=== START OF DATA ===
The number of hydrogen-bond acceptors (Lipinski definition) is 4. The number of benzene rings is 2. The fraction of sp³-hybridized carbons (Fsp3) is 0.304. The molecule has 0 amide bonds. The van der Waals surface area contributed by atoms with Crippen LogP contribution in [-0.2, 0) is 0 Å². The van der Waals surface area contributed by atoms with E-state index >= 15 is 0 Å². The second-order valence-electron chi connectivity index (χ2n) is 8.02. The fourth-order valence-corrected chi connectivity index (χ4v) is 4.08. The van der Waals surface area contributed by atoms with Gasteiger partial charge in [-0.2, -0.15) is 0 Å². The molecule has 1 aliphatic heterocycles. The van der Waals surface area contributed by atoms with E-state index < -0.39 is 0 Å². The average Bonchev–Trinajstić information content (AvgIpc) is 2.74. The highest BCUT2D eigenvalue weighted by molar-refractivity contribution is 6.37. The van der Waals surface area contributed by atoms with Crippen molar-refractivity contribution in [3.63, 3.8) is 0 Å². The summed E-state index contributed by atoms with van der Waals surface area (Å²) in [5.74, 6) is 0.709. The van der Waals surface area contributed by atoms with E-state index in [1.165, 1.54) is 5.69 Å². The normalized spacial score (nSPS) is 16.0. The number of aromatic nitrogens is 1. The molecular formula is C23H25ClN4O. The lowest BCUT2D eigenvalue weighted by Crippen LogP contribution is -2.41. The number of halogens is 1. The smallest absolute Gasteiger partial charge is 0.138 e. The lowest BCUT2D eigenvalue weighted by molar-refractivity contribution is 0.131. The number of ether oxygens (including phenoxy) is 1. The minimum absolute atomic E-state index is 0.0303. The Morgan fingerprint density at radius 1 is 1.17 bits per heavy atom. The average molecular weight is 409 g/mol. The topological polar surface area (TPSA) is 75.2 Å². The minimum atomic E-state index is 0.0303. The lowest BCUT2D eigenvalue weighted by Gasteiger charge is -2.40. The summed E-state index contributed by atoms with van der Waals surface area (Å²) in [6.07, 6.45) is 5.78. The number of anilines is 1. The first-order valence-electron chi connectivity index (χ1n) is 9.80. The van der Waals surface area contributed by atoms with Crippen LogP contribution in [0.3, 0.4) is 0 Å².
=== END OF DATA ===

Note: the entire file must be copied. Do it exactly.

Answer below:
The number of hydrogen-bond acceptors (Lipinski definition) is 4. The number of benzene rings is 2. The fraction of sp³-hybridized carbons (Fsp3) is 0.304. The molecule has 0 amide bonds. The van der Waals surface area contributed by atoms with Crippen LogP contribution in [-0.2, 0) is 0 Å². The van der Waals surface area contributed by atoms with E-state index >= 15 is 0 Å². The second-order valence-electron chi connectivity index (χ2n) is 8.02. The fourth-order valence-corrected chi connectivity index (χ4v) is 4.08. The van der Waals surface area contributed by atoms with Gasteiger partial charge in [-0.2, -0.15) is 0 Å². The molecule has 1 aliphatic heterocycles. The van der Waals surface area contributed by atoms with E-state index < -0.39 is 0 Å². The average Bonchev–Trinajstić information content (AvgIpc) is 2.74. The highest BCUT2D eigenvalue weighted by molar-refractivity contribution is 6.37. The van der Waals surface area contributed by atoms with Crippen molar-refractivity contribution in [3.63, 3.8) is 0 Å². The summed E-state index contributed by atoms with van der Waals surface area (Å²) in [5.74, 6) is 0.709. The van der Waals surface area contributed by atoms with E-state index in [1.165, 1.54) is 5.69 Å². The normalized spacial score (nSPS) is 16.0. The number of aromatic nitrogens is 1. The molecular formula is C23H25ClN4O. The lowest BCUT2D eigenvalue weighted by Crippen LogP contribution is -2.41. The number of halogens is 1. The smallest absolute Gasteiger partial charge is 0.138 e. The lowest BCUT2D eigenvalue weighted by molar-refractivity contribution is 0.131. The number of ether oxygens (including phenoxy) is 1. The minimum absolute atomic E-state index is 0.0303. The Morgan fingerprint density at radius 1 is 1.17 bits per heavy atom. The average molecular weight is 409 g/mol. The topological polar surface area (TPSA) is 75.2 Å². The minimum atomic E-state index is 0.0303. The lowest BCUT2D eigenvalue weighted by Gasteiger charge is -2.40. The summed E-state index contributed by atoms with van der Waals surface area (Å²) in [6.07, 6.45) is 5.78. The number of anilines is 1. The first-order valence-electron chi connectivity index (χ1n) is 9.80. The van der Waals surface area contributed by atoms with Crippen LogP contribution in [0.3, 0.4) is 0 Å².